Geoffrey M. Skolnick has been named senior vice president of Amerex (USA), a New York importer of women's, children's and men's outerwear and sportswear. It is a new post.
Skolnick, who will be responsible for operations and finance, was most recently executive vice president of Accessory Network Group. He reports to Stuart M. Cohen, executive vice president and chief financial officer.
Dimitri Uomo Ltd. is reentering the wholesale arena for fall 1994 with separate women's and men's collections under the Dimitri Donna, Dimitri Couture and Dimitri Uomo labels.
The new company is a joint venture between designer Piero Dimitri and Nervesa Moda Uomo, a manufacturing firm based in Trevos, Italy. Vincent D'Eletto, who was the company's director of sales before it dropped wholesale operations 10 years ago, has been named vice president of sales, overseeing all divisions.
Dimitri's made-to-order studios in New York and West Hollywood, Calif., will continue.
Dimitri Donna, a women's ready-to-wear collection, will wholesale for $175 to $450. D'Eletto projects first-year volume at $2.5 million for the Donna division.
Dimitri Couture, a line of men's tailored clothes, Dimitri Uomo, a men's casual collection, and the Donna line are designed by Piero Dimitri and manufactured in Italy by Nervesa. Showrooms for the collections have opened at 46 West 55th St., New York.
Prior to rejoining the company, D'Eletto was national sales manager for Sereti Ltd., a women's leather outerwear and separates firm based in New York.
MUTO AT THE OPERA
Anthony Muto, who has been the head designer for such firms as Adele Simpson and Joan Raines, has done the costumes for the current Opera Manhattan production of "Le Marchand de Venise" by Reynaldo Hahn. It runs through Wednesday in the main sanctuary of St. Peter's Church at the Citicorp Center in New York. It's Muto's second venture with opera. Last spring he designed the costumes for the same company's production of Faure's "Penelope."
EVA DOES DRESSES
Designer Eva Chun has opened a separate dress division for spring under the Eva Dresses label. Chun said the line is focused on "classic occasion dressing" and will wholesale for $270 to $300. This is well below Chun's signature collection, which wholesales for $500 to $1,500 and concentrates on day-into-evening ensemble dressing."The collection is real investment dressing," Chun said. "The idea with the new division is to offer something more affordable that's not a huge investment."
Chun projects volume at $1 million to $2 million for the division's first year, which begins with shipments at the end of this month. The five-year-old company had a sales of $3.5 million in 1993.
Short, simple fit-and-flare and A-line shapes are important, Chun said, as are dresses with jackets. Key fabrics include silk satin, silk organza, silk moire and rayon and cotton lace.
“Azzedine has been one of the biggest influences in my life. He has always been such a strong, loving, fatherly figure to me. I call him Papa. His designs are indescribably unique, they are pieces of art. He knew how to make the female form look its loveliest. I have so many memories of him; my favorite might be during my first show with him in Paris. He liked me and he wanted to help me get more work. He called all his friends at Kenzo and Comme des Garcons, and asked them to book me. They said, ‘But she can’t walk!’ And he said, ‘but she has such a great ass!' His friendship and support has been the great privilege of my career. I can't imagine life without him. Repose en paix mon Papa.” - @stephanieseymour tells @wwd. #wwdfashion (📷: @steveeichner) #alaia #azzedinealaia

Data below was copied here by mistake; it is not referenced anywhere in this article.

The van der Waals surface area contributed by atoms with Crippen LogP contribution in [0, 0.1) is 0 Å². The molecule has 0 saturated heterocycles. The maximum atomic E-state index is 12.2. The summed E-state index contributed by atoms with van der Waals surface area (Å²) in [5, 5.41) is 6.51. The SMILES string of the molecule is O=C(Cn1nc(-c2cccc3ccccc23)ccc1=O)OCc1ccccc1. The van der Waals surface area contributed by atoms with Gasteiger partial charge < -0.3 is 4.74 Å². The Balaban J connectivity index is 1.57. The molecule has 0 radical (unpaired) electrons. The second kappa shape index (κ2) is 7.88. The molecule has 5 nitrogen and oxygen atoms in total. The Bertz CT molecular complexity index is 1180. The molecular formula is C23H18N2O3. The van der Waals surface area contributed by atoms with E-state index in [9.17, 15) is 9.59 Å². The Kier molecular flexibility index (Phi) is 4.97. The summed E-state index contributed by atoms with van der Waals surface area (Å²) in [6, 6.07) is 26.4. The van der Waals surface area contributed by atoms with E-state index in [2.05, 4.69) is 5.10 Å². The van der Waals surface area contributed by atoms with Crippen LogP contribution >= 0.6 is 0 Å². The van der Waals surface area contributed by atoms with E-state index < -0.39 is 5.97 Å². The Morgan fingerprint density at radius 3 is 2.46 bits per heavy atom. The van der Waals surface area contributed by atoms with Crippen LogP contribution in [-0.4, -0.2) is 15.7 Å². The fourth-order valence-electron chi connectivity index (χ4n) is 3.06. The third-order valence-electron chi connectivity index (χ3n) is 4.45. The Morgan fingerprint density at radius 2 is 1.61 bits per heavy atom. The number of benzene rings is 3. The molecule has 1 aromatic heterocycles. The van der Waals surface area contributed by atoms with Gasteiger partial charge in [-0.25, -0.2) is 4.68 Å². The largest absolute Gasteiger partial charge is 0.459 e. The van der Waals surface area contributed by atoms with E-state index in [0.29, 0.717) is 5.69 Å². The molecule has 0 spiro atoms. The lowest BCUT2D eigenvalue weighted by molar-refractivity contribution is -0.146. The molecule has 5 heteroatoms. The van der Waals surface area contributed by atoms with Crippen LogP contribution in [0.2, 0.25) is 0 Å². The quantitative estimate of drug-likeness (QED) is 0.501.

Azzedine Alaïa, flanked by two of his closest friends, models Stephanie Seymour and Naomi Campbell.
He designed Seymour’s dress for her 1995 wedding to Peter Brant, and treated Campbell (who famously called him Papa), like a daughter. For more on the legendary designer, tap the link in bio. #wwdfashion #alaia #azzedinealaia
Azzedine Alaïa's “I-did-it-my-way” ethos stood out starkly at a time when brands are experimenting with consumer-facing fashion shows, coed formats and trans-seasonal collections – anything to perk up lackluster sales of ready-to-wear in an age of Insta-everything. “It’s not creation anymore. This becomes a purely industrial approach,” the late designer told WWD in an interview last year. “But anyway, the rhythm of collections is so stupid. It’s unsustainable. There are too many collections.” Read more about the iconic designer’s life and work on wwd.com, link in bio. #wwdfashion #azzedinealaia (📷: @WWD Archive, 1986) #alaia
Sneaker reselling app @goat’s latest exhibit, "The Greatest: New York," tells the story of New York's sneaker culture. To celebrate the exhibit, an intimate crowd gathered on Thursday night at the pop-up gallery space, located at Platform in Culver City, to hear guest speaker and illustrator @esymai talk about her own rise in streetwear and women in the business. "For me I'm just someone who is creative. I like to create things," said Chang. #wwdfashion
Azzedine Alaïa, one of the most iconic couturiers of the modern era whose body-con designs defined Eighties fashion, has died in Paris. The diminutive Tunisian-born designer, known for his structured knitted dresses with fitted waists and impeccably cut, figure-hugging second skin silhouettes was deeply admired by his peers, and counted supermodel Naomi Campbell - his adoptive daughter - among his inner circle, one of a gang of glamazons including Farida Khelfa, Carla Bruni and Stephanie Seymour who became ambassadors of his style. (📷: Alexandre Guirkinger) #wwdblast